the left’s disenchantment with obama and the antiwar movement

Yesterday, Clancy Sigal, of the Guardian, cited my research (with Michael Heaney) on the antiwar movement as evidence that the left has dropped Obama:

Meanwhile, Obama’s contribution to the left has been to weaken it. From the day of his inauguration, antiwar activity in the US collapsed. In a little noticed study last April, a University of Michigan survey, by professors Michael Heaney and Fabio Rojas, concluded that the movement evaporated because its mainstay Democrats, lulled by Obama’s “second coming”, withdrew almost in a body. As Heaney said, “the election of Obama appeared to be a demobilising force … even in the face of his pro-war decisions.”

A few thoughts. The antiwar movement, at various points in history, has often occupied a central place in American politics. My own view is that antiwar issues were dominant in the mid-2000s. Most historians would argue that antiwar sentiment was strong in the late 60s/early 70s, the isolationist era of the 1930s, and other moments. So the antiwar movement can be one indicator of a more general political sentiment. At the same time, antiwar movements are dependent on very specific historical conditions – the length and intensity of war, the legitimacy of war, and so forth. These forces aren’t always related to the general trajectory of the left, or any other faction embracing the antiwar issue. And if I understand recent public opinion polls, self-identified liberals are still fairly supportive of Obama. That suggests to me that Sigal is wrong.  For most liberals, the wars have been successfully decoupled from the rest of the progressive agenda. That may be troubling, but it shows a strong alliance between rank and file liberals and the Obama administration.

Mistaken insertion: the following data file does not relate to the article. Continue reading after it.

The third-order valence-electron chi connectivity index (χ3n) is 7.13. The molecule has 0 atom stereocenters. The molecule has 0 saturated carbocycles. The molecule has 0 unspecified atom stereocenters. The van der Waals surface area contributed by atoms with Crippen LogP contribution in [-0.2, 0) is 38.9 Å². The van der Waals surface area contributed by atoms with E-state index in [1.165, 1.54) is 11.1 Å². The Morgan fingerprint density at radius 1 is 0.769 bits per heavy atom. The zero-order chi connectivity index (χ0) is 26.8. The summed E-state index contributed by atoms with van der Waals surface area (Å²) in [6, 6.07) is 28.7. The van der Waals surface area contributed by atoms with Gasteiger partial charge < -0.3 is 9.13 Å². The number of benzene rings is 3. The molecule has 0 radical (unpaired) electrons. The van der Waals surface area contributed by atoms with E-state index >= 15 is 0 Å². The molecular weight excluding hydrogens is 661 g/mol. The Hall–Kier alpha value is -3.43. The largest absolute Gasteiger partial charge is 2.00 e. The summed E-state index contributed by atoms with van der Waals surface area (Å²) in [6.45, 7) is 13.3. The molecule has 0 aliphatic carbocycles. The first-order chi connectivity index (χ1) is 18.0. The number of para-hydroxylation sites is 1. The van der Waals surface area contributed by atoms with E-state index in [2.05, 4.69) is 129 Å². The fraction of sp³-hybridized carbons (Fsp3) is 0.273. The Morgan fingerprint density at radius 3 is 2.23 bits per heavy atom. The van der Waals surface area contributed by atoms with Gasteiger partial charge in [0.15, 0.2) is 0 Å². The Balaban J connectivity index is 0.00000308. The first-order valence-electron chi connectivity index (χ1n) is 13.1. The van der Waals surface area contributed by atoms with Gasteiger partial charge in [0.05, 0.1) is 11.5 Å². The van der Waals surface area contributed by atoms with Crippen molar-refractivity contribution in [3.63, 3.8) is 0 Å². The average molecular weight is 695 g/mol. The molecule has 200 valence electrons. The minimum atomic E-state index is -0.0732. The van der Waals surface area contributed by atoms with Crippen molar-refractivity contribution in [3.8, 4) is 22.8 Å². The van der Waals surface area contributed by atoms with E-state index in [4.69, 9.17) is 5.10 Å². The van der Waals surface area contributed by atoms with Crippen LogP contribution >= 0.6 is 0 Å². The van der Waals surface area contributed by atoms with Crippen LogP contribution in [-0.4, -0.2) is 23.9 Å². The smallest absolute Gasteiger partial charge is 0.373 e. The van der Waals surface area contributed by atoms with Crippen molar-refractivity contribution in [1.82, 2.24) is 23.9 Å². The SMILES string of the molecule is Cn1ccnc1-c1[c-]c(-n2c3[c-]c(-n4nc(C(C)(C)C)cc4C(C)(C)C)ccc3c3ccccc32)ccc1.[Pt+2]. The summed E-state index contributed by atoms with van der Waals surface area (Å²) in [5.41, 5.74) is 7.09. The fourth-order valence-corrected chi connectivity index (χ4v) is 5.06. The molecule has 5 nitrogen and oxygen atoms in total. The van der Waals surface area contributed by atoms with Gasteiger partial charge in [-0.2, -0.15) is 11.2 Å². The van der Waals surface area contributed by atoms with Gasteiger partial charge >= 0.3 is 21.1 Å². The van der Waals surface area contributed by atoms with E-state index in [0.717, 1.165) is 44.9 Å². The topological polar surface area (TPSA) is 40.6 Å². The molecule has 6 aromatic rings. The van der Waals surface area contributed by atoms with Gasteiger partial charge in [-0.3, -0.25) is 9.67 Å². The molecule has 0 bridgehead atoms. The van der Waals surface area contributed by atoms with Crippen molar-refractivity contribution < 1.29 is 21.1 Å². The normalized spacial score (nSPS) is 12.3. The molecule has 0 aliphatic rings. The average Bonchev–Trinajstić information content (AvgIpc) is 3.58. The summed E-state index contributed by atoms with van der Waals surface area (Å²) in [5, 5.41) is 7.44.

Written by fabiorojas

August 8, 2011 at 5:00 am

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  1. […] to Jepperson and Meyer – sorry, we couldn’t help ourselves (and since we’re in self-promotion mode here at orgtheory)  –  O&M’s Nicolai, Peter Abell (LSE) and I wrote a short essay […]


  2. In one place you refer to “the antiwar movement” and in others to “antiwar movements” or “antiwar sentiment.” I think the first is misleading and you had it right with the latter two, especially when you go back before Viet Nam. I agree that there it’s reasonable to treat the antiwar movement as a coherent object since the mid-1960s, but going back beyond that implies that George McGovern, Robert Taft, and Eugene Debs were all part of the same movement and that makes no sense at all. (This is putting aside the CP’s gymnastics around the Hitler-Stalin pact). That is, once you go back before VN, both the framing (isolationism vs. anti-imperialism vs. bait and bleed anti-Communism) and political connotations (left vs. right vs. strange bedfellows) varies pretty drastically over time in ways that makes me reluctant to apply the definite article to the movement.



    August 8, 2011 at 5:02 pm

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